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How an Indigenous music residency 'changed everything' for Celeigh Cardinal

Celeigh Cardinal's album is nominated for the Juno Award for Indigenous Music Album of the Year. The artwork for the album was shot from her downtown apartment, with many of the songs written on the piano right beside the couch on the cover art. 
Celeigh Cardinal's Juno-nominated album, "Stories From a Downtown Apartment," was largely written in this very apartment, where the photo was taken. (Megan Kemshead)

As a breakup record, Celeigh Cardinal tried not to be too mean on her latest release, Stories from a Downtown Apartment.

"Sometimes, I just couldn't help it," Cardinal said, surrounded by the buildings and the area she wrote about, in downtown Edmonton.

"What're you gonna do, you know?"

Cardinal's album is nominated for the Juno Award for Indigenous Music Album of the Year. The artwork for the album was shot from her downtown apartment, with many of the songs written on the piano right beside the couch on the cover art. 

"People relate to my songwriting because I'm very literal," Cardinal said. "One of the songs on the album is called I Don't Want to Know You Anymore, and that's what the whole song is about."

"Stories from a Downtown Apartment" is a breakup record, but it also revolves around Cardinal's experiences living in downtown Edmonton. (Megan Kemshead)

That song is one of Cardinal's favourites on the record, one that she remembers writing on that piano, staring out the window "and probably crying while I wrote it because I was letting go of somebody that I didn't want to let go of."

Cardinal said there's deeper meaning in her literal songs, too — and that, accompanied with her big voice, is a winning combo on her album packed with power ballads.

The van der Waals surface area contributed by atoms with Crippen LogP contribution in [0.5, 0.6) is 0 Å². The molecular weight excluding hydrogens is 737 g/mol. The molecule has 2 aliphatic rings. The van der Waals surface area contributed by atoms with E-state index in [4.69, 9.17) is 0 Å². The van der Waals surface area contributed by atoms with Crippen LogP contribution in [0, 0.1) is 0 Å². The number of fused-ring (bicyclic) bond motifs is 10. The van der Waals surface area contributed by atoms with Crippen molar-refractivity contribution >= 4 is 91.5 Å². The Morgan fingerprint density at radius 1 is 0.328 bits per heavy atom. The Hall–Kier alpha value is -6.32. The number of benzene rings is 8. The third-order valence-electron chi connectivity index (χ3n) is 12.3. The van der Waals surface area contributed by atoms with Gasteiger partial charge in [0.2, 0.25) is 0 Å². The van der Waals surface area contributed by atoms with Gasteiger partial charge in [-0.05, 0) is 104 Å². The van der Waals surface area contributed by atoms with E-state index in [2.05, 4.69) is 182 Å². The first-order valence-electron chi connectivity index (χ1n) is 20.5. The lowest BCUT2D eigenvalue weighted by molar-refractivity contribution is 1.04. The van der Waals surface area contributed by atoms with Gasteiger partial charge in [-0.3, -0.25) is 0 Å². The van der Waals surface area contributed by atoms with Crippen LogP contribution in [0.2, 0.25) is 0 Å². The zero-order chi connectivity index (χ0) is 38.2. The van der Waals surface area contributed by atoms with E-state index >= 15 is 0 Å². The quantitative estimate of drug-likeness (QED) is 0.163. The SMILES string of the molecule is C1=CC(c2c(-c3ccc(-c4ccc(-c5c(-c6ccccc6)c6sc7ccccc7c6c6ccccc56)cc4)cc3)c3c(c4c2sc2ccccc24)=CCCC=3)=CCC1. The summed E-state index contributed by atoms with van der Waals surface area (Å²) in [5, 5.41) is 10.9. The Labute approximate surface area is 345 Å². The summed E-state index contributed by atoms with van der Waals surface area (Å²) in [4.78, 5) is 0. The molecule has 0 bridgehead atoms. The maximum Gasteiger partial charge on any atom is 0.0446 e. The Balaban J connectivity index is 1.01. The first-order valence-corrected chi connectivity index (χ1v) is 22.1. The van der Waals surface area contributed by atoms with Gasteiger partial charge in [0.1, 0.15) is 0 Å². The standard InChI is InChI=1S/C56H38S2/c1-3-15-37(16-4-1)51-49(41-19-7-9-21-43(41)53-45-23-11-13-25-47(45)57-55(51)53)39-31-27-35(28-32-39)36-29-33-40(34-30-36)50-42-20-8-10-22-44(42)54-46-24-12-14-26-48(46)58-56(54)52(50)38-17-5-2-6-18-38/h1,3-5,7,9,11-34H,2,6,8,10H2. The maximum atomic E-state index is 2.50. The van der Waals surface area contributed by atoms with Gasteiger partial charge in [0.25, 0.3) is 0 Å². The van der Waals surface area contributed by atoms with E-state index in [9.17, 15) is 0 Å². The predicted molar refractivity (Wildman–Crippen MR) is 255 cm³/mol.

The voice has been there for a long while, but Cardinal said her songwriting took off after spending some time at an Indigenous music residency through Manitoba Music. It was there she met musicians including Sebastian Gaskin, Wolf Saga, Leela Gilday and Kinnie Starr.

"That group of people alone have absolutely changed everything," she said.

As the Junos nominations approached, Cardinal had the announcement date circled on her calendar. She was anxious to find out whether her work would be recognized for a long while — but the night before the announcement, she came to terms with the outcome, regardless of what it was.

"I listened to my album and I said to myself, 'I love this album. I'm happy with this album,'" she said. "'If I don't get the nomination, it's OK … I'm proud of this either way.'"

But she did get that nomination — to her surprise. "I was in absolute disbelief," she said.

Perhaps just as surprised was her mom, who screamed when Cardinal told her over the phone. Cardinal has been co-parenting her son with her mother, who helps a lot, especially with her hectic travel schedule. 

With all the sacrifices her mother and her son have made for her, this nomination felt extra special.

"This is kind of like a family investment at this point," Cardinal said. "Just the nomination is a win, and it's for my whole family."

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